- Education: Every educational institution funded or recognised by the appropriate Government shall provide inclusive education and opportunities for sports, recreation and leisure activities without discrimination on an equal basis with others.
- Health care: The government shall take steps to provide health facilities to transgender persons including separate HIV surveillance centres, sex reassignment surgeries, etc. And provide comprehensive medical insurance schemes for them.
- Certificate of identity for a transgender person: A transgender person may make an application to the District Magistrate for a certificate of identity, indicating the gender as ‘transgender’.
- Welfare measures by the government: The Bill states that the relevant government will take measures to ensure the full inclusion and participation of transgender persons in society. It must also take steps for their rescue and rehabilitation, vocational training and self-employment, create schemes that are transgender sensitive, and promote their participation in cultural activities.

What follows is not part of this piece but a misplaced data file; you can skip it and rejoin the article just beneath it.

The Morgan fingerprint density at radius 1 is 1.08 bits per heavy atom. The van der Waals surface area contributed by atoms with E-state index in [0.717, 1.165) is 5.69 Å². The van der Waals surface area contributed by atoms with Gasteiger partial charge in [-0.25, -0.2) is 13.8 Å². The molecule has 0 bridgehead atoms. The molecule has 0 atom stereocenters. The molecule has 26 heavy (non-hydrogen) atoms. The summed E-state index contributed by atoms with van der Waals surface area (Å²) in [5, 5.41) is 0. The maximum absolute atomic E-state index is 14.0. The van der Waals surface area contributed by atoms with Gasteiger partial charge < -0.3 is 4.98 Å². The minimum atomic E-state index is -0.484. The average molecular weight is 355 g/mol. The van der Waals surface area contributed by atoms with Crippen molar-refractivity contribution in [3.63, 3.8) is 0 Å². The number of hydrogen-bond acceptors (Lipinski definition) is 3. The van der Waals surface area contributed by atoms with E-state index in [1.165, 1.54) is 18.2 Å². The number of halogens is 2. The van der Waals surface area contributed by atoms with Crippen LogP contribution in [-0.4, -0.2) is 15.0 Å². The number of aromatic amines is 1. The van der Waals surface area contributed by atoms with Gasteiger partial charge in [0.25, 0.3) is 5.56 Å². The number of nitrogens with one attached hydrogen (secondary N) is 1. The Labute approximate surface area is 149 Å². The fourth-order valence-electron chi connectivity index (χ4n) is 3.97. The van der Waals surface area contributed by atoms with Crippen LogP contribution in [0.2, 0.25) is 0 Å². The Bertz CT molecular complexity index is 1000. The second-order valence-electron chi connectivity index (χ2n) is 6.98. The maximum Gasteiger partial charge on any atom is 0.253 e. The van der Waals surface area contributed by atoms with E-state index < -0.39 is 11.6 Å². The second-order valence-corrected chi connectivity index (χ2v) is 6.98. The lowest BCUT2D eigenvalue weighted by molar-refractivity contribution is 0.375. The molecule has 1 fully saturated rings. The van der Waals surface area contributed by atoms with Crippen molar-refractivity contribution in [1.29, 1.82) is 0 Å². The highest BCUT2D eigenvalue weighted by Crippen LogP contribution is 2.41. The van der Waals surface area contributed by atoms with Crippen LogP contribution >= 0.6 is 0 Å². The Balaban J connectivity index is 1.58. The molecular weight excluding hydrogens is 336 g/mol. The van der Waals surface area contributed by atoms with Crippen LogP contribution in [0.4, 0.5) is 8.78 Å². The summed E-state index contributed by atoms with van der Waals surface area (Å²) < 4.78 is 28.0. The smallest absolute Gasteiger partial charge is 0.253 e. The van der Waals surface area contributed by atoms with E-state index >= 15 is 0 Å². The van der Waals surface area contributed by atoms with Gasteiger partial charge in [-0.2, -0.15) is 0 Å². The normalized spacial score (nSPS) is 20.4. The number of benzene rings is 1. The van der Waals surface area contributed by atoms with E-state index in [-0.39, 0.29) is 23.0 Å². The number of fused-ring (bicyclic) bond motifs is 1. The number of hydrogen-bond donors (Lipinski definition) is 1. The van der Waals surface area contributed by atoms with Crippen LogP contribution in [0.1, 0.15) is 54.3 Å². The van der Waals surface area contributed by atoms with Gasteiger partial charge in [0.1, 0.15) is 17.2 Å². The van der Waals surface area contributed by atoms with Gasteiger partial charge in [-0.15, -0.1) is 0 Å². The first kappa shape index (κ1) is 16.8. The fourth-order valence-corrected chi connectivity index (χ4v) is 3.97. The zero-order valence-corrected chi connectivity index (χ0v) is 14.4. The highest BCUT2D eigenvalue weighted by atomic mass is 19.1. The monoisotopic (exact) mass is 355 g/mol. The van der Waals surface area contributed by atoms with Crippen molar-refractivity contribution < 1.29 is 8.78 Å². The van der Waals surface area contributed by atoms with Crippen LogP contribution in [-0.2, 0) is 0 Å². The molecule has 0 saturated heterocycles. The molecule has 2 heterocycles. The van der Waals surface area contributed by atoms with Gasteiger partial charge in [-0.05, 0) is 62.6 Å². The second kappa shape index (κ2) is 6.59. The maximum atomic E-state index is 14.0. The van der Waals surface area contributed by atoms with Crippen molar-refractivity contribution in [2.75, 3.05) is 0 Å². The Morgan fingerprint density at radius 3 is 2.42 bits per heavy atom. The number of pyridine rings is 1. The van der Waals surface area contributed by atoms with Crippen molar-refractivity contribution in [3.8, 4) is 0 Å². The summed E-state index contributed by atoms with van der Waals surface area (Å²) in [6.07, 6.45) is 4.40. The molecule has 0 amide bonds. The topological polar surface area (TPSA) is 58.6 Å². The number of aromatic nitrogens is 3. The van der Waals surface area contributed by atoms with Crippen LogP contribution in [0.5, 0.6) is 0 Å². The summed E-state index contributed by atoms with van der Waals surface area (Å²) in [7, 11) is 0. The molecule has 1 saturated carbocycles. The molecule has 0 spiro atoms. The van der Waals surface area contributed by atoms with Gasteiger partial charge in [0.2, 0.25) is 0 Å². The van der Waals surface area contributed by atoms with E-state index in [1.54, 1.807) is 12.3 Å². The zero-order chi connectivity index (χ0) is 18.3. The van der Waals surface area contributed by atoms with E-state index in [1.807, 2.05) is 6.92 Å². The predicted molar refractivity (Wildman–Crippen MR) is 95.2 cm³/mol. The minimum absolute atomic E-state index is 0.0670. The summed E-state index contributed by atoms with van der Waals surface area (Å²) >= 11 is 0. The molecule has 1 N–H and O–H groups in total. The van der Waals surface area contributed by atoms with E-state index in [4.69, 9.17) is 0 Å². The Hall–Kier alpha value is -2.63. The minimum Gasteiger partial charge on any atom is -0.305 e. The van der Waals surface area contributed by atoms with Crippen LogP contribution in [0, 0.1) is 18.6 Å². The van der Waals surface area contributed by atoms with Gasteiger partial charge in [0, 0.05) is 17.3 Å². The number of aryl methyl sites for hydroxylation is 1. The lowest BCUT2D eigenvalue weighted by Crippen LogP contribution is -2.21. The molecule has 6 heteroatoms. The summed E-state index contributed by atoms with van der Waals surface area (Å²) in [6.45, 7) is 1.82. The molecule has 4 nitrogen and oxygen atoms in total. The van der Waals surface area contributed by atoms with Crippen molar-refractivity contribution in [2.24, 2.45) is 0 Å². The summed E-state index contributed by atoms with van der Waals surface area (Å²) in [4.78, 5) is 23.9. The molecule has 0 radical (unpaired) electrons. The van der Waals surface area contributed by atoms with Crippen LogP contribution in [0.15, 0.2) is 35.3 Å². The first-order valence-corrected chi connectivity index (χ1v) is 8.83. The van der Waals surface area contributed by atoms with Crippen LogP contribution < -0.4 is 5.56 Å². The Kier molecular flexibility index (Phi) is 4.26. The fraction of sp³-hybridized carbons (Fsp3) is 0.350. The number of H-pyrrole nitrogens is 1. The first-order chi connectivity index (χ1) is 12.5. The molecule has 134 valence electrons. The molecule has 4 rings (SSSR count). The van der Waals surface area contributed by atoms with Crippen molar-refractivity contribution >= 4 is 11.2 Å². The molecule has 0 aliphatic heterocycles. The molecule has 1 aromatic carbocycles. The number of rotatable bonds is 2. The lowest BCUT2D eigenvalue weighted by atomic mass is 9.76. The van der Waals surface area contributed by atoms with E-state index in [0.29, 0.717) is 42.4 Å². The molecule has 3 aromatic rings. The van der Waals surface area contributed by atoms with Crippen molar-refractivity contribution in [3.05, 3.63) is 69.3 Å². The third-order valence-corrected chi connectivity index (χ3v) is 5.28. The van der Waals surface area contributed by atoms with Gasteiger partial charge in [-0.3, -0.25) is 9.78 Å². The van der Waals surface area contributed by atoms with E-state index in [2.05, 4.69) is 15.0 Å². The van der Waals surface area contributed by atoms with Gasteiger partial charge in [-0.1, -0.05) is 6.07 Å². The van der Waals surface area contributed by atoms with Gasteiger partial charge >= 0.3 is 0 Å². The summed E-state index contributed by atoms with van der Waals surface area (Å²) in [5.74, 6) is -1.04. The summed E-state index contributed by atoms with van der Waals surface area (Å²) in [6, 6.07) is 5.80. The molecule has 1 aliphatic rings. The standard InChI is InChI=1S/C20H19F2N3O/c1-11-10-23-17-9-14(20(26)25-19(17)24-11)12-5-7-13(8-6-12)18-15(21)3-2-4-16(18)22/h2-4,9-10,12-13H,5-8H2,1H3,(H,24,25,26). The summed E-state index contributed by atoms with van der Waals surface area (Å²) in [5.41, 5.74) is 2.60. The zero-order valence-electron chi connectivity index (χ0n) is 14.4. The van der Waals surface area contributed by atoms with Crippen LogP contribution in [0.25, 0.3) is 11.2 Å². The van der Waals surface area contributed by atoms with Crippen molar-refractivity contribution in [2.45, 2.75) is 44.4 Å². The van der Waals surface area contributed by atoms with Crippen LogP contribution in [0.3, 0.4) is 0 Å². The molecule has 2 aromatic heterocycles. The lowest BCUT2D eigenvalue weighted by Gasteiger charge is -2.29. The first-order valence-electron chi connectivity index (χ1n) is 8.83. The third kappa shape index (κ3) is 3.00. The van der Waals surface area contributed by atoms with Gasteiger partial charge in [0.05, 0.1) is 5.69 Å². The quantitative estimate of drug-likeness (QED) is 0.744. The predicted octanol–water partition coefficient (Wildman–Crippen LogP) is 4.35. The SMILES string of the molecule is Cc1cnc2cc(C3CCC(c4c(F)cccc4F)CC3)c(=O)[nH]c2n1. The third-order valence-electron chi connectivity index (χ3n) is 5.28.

- Offences and Penalties: The Bill recognizes the following offences: (i) begging, forced or bonded labour (excluding compulsory government service for public purposes); (ii) denial of use of a public place; (iii) denial of residence in household, village, etc.; (iv) Physical, sexual, verbal, emotional and economic abuse.
- National Council for Transgender persons (NCT): The NCT will consist of: (i) Union Minister for Social Justice (Chairperson-ex officio); (ii) Minister of State for Social Justice (Vice- Chairperson, ex officio); (iii) Secretary of the Ministry of Social Justice; (iv) one representative from ministries including Health, Home Affairs, Minority Affairs, Housing and Poverty Alleviation, Human Resources Development, etc. Other members include representatives of the NITI Aayog, National Human Rights Commission, and National Commission for Women. State governments will also be represented. The Council will also consist of five members from the transgender community and five experts from non-governmental organizations.